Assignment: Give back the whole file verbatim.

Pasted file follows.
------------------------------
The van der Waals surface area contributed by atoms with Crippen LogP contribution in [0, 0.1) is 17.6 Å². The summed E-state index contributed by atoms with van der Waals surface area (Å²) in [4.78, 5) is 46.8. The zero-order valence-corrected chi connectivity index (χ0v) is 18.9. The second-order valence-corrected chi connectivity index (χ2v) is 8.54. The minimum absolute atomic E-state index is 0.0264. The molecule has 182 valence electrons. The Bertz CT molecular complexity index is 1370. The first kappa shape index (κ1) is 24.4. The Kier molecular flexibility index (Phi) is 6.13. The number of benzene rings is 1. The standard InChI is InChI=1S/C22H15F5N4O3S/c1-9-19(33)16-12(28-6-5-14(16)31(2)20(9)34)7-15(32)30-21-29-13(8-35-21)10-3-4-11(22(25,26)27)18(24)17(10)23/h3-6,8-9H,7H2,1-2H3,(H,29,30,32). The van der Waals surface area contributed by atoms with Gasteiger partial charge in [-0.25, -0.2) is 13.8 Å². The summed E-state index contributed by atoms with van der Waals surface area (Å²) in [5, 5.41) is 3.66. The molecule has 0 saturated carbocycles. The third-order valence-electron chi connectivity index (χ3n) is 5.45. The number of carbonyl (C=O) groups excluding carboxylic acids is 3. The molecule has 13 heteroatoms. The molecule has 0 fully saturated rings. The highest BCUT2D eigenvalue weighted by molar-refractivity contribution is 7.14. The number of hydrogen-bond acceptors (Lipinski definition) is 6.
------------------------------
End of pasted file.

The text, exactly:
The van der Waals surface area contributed by atoms with Crippen LogP contribution in [0, 0.1) is 17.6 Å². The summed E-state index contributed by atoms with van der Waals surface area (Å²) in [4.78, 5) is 46.8. The zero-order valence-corrected chi connectivity index (χ0v) is 18.9. The second-order valence-corrected chi connectivity index (χ2v) is 8.54. The minimum absolute atomic E-state index is 0.0264. The molecule has 182 valence electrons. The Bertz CT molecular complexity index is 1370. The first kappa shape index (κ1) is 24.4. The Kier molecular flexibility index (Phi) is 6.13. The number of benzene rings is 1. The standard InChI is InChI=1S/C22H15F5N4O3S/c1-9-19(33)16-12(28-6-5-14(16)31(2)20(9)34)7-15(32)30-21-29-13(8-35-21)10-3-4-11(22(25,26)27)18(24)17(10)23/h3-6,8-9H,7H2,1-2H3,(H,29,30,32). The van der Waals surface area contributed by atoms with Gasteiger partial charge in [-0.25, -0.2) is 13.8 Å². The summed E-state index contributed by atoms with van der Waals surface area (Å²) in [5, 5.41) is 3.66. The molecule has 0 saturated carbocycles. The third-order valence-electron chi connectivity index (χ3n) is 5.45. The number of carbonyl (C=O) groups excluding carboxylic acids is 3. The molecule has 13 heteroatoms. The molecule has 0 fully saturated rings. The highest BCUT2D eigenvalue weighted by molar-refractivity contribution is 7.14. The number of hydrogen-bond acceptors (Lipinski definition) is 6.